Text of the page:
In four days, the Chicago Cubs will select 42 more players to join the organization. Not all will sign, but upwards of 25 or so will plant their John Hancock on a contract. With the Cubs picking at number 24 in the first round, they are going to be at the mercy of the draft and what other teams do. Last year, the Cubs kind of zeroed in on lefty pitcher Brendon Little before the draft and had Alex Lange fall to them at number 30. This year’s draft is going to be a little different. Here’s how.
1. Depth—This draft is pretty deep. A player taken in the mid-teens is not going to be that much different in terms of overall potential than a player taken in the mid-to-late 20s. The Cubs could be in on as many as 20 different players at number 24. They could take some players who are either falling to them or they could take someone they think is ascending into the first round.
2. Hitting—After taking close to 50 pitchers the past two years, the Cubs are likely to reinvest in hitting in this draft. That lack of hitting is beginning to show up at the minor league level as the Cubs just don’t have the elite hitters they used to (of course, they are all at Wrigley). But then again, they’re not picking at the top of each round, either.
3. McLeod’s Type—Director of Scouting Jason McLeod has picked all different kinds of players over the past six summers and will do so again next Monday, Tuesday, and Wednesday. While he doesn’t have a type of player that he likes to pick, there are other factors that McLeod tends to focus on. Makeup is one, work ethic is another, controlling the strike zone is a third, and, interestingly, wooden bat experience plays a huge role. In addition, McLeod to get kids who have played either in the Cape Cod League or for USA Baseball in the summer.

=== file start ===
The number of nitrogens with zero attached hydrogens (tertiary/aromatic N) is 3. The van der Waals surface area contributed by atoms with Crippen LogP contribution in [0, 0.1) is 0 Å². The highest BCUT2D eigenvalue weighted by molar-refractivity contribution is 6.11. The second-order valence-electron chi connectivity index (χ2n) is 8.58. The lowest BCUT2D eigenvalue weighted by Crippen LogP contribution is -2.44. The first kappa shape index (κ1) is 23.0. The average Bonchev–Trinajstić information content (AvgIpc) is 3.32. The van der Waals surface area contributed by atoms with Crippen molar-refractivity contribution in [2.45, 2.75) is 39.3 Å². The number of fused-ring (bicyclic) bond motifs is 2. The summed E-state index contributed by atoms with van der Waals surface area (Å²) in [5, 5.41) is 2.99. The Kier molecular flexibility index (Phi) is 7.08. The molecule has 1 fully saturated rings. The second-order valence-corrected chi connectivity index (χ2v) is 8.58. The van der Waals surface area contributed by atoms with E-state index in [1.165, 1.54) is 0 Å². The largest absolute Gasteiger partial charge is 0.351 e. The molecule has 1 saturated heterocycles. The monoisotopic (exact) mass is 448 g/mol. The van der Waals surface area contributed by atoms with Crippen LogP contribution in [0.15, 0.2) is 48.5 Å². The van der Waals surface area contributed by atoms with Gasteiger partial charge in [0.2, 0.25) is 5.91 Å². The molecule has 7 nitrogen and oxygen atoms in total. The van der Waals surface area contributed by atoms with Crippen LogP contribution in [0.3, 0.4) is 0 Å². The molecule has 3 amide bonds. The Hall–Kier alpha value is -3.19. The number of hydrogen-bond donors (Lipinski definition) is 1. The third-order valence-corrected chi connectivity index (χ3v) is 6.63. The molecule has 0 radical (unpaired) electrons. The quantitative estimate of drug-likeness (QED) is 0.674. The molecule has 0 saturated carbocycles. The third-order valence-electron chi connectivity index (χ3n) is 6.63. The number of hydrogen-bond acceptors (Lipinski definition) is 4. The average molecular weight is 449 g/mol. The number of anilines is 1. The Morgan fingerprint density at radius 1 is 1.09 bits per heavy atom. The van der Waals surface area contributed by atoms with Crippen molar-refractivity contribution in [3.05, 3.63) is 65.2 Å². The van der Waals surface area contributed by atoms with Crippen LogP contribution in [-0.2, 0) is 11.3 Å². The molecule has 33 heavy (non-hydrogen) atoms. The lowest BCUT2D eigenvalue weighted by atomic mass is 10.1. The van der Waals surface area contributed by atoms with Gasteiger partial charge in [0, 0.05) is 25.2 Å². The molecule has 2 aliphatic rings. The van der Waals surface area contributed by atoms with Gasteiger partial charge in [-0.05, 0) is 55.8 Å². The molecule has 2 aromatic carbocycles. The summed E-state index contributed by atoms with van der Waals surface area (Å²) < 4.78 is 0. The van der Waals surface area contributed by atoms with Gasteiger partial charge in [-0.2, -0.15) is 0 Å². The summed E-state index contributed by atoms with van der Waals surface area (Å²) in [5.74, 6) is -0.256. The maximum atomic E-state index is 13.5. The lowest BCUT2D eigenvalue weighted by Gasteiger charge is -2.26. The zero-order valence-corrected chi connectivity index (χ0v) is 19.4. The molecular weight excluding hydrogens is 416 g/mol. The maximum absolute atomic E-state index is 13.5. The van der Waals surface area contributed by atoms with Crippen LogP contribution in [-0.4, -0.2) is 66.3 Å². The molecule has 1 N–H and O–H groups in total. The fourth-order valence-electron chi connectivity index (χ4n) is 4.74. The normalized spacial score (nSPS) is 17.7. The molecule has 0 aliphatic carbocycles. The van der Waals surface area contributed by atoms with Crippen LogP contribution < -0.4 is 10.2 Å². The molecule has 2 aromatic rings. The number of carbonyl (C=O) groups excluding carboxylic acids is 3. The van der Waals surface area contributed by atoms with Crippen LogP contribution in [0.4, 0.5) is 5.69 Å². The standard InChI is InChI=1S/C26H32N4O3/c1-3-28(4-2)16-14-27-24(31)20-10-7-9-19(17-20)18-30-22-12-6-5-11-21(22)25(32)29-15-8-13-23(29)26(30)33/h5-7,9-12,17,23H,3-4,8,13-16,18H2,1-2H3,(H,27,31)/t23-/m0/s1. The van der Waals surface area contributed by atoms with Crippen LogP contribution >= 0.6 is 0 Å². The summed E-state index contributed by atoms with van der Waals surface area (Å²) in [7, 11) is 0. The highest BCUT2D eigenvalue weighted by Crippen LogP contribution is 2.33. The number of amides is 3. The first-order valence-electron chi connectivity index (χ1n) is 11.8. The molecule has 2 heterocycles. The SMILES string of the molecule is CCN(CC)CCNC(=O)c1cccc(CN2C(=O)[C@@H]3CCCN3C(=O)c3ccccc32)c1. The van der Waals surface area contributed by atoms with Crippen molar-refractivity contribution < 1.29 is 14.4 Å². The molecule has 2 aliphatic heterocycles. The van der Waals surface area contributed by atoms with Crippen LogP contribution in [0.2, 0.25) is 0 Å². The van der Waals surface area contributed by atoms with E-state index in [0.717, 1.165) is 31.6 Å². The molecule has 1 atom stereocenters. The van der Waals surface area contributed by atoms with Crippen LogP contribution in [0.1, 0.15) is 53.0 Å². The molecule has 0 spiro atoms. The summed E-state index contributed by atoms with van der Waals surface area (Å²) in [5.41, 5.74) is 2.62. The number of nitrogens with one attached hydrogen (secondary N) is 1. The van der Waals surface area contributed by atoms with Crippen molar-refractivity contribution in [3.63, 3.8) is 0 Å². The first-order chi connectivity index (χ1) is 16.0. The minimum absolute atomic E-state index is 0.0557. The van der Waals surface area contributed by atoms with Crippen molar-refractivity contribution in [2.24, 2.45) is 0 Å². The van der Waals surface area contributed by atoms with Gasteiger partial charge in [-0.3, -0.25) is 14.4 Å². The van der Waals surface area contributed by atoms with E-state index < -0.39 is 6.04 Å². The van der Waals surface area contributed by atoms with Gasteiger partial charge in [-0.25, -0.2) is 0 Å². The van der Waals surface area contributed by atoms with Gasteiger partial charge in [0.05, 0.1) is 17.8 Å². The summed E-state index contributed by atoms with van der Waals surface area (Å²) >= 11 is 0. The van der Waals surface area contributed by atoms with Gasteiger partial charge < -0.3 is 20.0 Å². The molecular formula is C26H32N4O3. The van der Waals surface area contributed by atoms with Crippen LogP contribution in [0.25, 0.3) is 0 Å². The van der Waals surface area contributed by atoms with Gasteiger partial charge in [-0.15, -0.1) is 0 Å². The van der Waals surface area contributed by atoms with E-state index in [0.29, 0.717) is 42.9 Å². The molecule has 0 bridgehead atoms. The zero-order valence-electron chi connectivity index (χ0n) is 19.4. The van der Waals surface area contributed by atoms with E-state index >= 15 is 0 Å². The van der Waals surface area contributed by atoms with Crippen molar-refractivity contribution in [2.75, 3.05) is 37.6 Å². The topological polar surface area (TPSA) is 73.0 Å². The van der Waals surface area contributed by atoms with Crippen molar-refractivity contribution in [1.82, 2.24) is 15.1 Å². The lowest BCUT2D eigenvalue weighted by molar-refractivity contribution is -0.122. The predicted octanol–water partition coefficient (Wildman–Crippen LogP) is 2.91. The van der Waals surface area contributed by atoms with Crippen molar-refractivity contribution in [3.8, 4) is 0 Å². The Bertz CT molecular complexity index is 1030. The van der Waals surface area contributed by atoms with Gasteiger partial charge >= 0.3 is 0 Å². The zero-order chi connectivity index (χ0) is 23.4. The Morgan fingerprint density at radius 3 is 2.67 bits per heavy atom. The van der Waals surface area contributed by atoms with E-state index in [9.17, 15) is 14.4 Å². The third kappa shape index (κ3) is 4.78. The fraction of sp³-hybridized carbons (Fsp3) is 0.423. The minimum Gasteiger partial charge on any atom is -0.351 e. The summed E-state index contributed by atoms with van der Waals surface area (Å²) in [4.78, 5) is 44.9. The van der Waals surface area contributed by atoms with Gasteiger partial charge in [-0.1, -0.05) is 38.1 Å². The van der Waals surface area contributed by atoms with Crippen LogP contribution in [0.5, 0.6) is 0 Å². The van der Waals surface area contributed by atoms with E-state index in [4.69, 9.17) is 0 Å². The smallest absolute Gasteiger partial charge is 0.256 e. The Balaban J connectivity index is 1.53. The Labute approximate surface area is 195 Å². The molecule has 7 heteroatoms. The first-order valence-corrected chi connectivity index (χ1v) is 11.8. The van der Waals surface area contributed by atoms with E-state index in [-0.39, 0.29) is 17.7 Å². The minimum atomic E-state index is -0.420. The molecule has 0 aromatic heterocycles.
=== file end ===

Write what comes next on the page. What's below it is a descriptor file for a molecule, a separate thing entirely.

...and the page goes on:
4. Best Player Available—While the Cubs may want to emphasize hitting this year, if they have a pitcher that they like that either falls to them or they think may not be there at their next pick, don’t be surprised to see them pull the trigger. For example, if Ethan Hankins is sitting there at number 24, it’s going to be hard for the Cubs to pass up a player who is arguably a top-five talent who could be a top of the rotation arm. The key for McLeod will be to pounce on any of those kind of opportunities.
5. Unpredictability – Out of all the drafts in the Theo Epstein era since 2012, there’s always been a certain transparency to what the Cubs are doing. I’m not getting that sense this year. That might be a good thing considering the farm system has several needs The Cubs shouldn’t tie themselves down to getting all hitters on days one and two or a set amount of pitchers on day three. Let the draft come to them.
6. Rebuilding the System—This draft is not going to rebuild anything. Yes, the Cubs do have four picks in the top 80 and five in the top 100 selections. However, that is not going to be enough to turn around a system that is ranked in the bottom 10 in baseball. The Cubs are more likely to get the high-end talent they seek an international free agency rather than the draft.
This draft is going to be built for the long haul. Most of the Cubs’ current roster has a specific expiration date on their contracts. Once the Cubs get these new players in the system this year, there’s no rush to get them to Chicago as soon as possible. Bryant, Schwarber, and Happ ruined slow expectations for everyone. If it takes three or four years to go get them to Chicago, that’s OK.
7. My Pick(s)—Earlier in the NCAA season, I was all in on Wichita State third baseman Alec Bohm. The problem now is that Bohm went from the mid-20s to possibly number three for the Phillies. My next favorite college bat is Trevor Larnach of Oregon State. An outfielder, he is a player on the rise who has room to fill out and power up. Bohm’s teammate Greyson Jenista plays all three outfield spots and hits well, doing so with excellent results in the Cape last summer. He also plays first. His versatility could be a difference maker. Arkansas’ pitching ace Blaine Knight comes with a 2018 pedigree of pitching well in big games against some of the best teams in the SEC. He put up a 2.78 ERA in 15 starts, and struck out 86 in 87 1/3 innings. My sleeper pick for later in the draft is the University of Tampa’s David Lebron, a pitcher who struck out 103 in 90 1/3 innings. A senior, he is likely to go on day two.
I am looking forward to seeing who the Cubs take and I will be back next week with a round up of each day.
Lead photo courtesy Knoxville News Sentinel